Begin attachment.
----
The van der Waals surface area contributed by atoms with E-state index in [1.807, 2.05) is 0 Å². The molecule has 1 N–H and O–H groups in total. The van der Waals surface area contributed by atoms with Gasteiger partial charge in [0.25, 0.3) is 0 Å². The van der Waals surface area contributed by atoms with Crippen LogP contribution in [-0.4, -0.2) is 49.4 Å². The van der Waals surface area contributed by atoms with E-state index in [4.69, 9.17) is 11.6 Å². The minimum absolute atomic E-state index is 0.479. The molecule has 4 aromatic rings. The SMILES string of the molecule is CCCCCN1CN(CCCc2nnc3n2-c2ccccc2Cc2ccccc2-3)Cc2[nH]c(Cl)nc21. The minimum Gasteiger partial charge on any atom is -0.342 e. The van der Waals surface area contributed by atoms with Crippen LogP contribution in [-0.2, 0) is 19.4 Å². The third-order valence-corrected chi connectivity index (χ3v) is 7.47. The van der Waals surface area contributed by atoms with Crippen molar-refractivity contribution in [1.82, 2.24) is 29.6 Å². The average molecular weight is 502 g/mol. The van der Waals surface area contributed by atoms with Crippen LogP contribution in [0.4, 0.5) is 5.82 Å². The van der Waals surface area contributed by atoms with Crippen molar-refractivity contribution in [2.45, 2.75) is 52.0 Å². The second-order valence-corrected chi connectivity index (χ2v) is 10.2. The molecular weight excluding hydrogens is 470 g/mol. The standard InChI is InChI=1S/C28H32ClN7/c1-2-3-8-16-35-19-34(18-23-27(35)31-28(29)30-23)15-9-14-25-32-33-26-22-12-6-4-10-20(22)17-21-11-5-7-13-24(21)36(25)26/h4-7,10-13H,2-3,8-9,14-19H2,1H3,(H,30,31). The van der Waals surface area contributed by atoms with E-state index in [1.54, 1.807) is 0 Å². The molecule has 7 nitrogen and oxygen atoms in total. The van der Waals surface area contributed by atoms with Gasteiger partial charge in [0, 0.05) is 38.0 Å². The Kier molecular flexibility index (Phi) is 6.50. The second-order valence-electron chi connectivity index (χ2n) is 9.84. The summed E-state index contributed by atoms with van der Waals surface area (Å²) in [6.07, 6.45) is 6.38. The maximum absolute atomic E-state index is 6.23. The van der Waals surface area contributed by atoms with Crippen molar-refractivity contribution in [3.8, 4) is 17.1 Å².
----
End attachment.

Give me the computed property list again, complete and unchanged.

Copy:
The van der Waals surface area contributed by atoms with E-state index in [1.807, 2.05) is 0 Å². The molecule has 1 N–H and O–H groups in total. The van der Waals surface area contributed by atoms with Gasteiger partial charge in [0.25, 0.3) is 0 Å². The van der Waals surface area contributed by atoms with Crippen LogP contribution in [-0.4, -0.2) is 49.4 Å². The van der Waals surface area contributed by atoms with E-state index in [4.69, 9.17) is 11.6 Å². The minimum absolute atomic E-state index is 0.479. The molecule has 4 aromatic rings. The SMILES string of the molecule is CCCCCN1CN(CCCc2nnc3n2-c2ccccc2Cc2ccccc2-3)Cc2[nH]c(Cl)nc21. The minimum Gasteiger partial charge on any atom is -0.342 e. The van der Waals surface area contributed by atoms with Crippen LogP contribution in [-0.2, 0) is 19.4 Å². The third-order valence-corrected chi connectivity index (χ3v) is 7.47. The van der Waals surface area contributed by atoms with Crippen molar-refractivity contribution in [1.82, 2.24) is 29.6 Å². The average molecular weight is 502 g/mol. The van der Waals surface area contributed by atoms with Crippen LogP contribution in [0.4, 0.5) is 5.82 Å². The van der Waals surface area contributed by atoms with Crippen molar-refractivity contribution in [2.45, 2.75) is 52.0 Å². The second-order valence-corrected chi connectivity index (χ2v) is 10.2. The molecular weight excluding hydrogens is 470 g/mol. The standard InChI is InChI=1S/C28H32ClN7/c1-2-3-8-16-35-19-34(18-23-27(35)31-28(29)30-23)15-9-14-25-32-33-26-22-12-6-4-10-20(22)17-21-11-5-7-13-24(21)36(25)26/h4-7,10-13H,2-3,8-9,14-19H2,1H3,(H,30,31). The van der Waals surface area contributed by atoms with E-state index in [1.54, 1.807) is 0 Å². The molecule has 7 nitrogen and oxygen atoms in total. The van der Waals surface area contributed by atoms with Gasteiger partial charge in [0, 0.05) is 38.0 Å². The Kier molecular flexibility index (Phi) is 6.50. The second-order valence-electron chi connectivity index (χ2n) is 9.84. The summed E-state index contributed by atoms with van der Waals surface area (Å²) in [6.07, 6.45) is 6.38. The maximum absolute atomic E-state index is 6.23. The van der Waals surface area contributed by atoms with Crippen molar-refractivity contribution in [3.8, 4) is 17.1 Å².